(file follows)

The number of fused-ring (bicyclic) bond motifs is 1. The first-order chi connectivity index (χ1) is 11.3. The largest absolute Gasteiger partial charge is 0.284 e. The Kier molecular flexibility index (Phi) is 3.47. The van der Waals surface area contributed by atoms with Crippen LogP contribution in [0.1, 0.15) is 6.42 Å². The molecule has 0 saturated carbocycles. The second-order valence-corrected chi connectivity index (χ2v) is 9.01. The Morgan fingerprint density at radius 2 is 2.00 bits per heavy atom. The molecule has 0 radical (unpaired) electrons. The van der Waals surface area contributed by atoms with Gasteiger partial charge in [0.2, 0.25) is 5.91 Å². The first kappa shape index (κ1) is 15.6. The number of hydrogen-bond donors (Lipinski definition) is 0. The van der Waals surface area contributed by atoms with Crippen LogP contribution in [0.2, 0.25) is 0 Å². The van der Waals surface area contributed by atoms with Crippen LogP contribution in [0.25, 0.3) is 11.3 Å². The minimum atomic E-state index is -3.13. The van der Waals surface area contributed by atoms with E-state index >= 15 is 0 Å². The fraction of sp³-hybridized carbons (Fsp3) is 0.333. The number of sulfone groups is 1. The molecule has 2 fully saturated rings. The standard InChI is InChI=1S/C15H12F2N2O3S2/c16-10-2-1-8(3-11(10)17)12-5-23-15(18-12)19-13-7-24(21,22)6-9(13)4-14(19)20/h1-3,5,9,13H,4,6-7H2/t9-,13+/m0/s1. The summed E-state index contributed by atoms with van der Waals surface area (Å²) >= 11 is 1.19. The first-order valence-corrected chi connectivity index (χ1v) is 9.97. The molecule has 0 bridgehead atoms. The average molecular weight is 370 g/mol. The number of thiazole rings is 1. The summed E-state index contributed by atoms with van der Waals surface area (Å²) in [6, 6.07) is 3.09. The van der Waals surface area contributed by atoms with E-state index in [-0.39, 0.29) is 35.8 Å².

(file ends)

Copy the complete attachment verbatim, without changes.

The number of fused-ring (bicyclic) bond motifs is 1. The first-order chi connectivity index (χ1) is 11.3. The largest absolute Gasteiger partial charge is 0.284 e. The Kier molecular flexibility index (Phi) is 3.47. The van der Waals surface area contributed by atoms with Crippen LogP contribution in [0.1, 0.15) is 6.42 Å². The molecule has 0 saturated carbocycles. The second-order valence-corrected chi connectivity index (χ2v) is 9.01. The Morgan fingerprint density at radius 2 is 2.00 bits per heavy atom. The molecule has 0 radical (unpaired) electrons. The van der Waals surface area contributed by atoms with Gasteiger partial charge in [0.2, 0.25) is 5.91 Å². The first kappa shape index (κ1) is 15.6. The number of hydrogen-bond donors (Lipinski definition) is 0. The van der Waals surface area contributed by atoms with Crippen LogP contribution in [0.2, 0.25) is 0 Å². The van der Waals surface area contributed by atoms with Crippen LogP contribution in [0.25, 0.3) is 11.3 Å². The minimum atomic E-state index is -3.13. The van der Waals surface area contributed by atoms with E-state index >= 15 is 0 Å². The fraction of sp³-hybridized carbons (Fsp3) is 0.333. The number of sulfone groups is 1. The molecule has 2 fully saturated rings. The standard InChI is InChI=1S/C15H12F2N2O3S2/c16-10-2-1-8(3-11(10)17)12-5-23-15(18-12)19-13-7-24(21,22)6-9(13)4-14(19)20/h1-3,5,9,13H,4,6-7H2/t9-,13+/m0/s1. The summed E-state index contributed by atoms with van der Waals surface area (Å²) >= 11 is 1.19. The first-order valence-corrected chi connectivity index (χ1v) is 9.97. The molecule has 0 bridgehead atoms. The average molecular weight is 370 g/mol. The number of thiazole rings is 1. The summed E-state index contributed by atoms with van der Waals surface area (Å²) in [6, 6.07) is 3.09. The van der Waals surface area contributed by atoms with E-state index in [-0.39, 0.29) is 35.8 Å².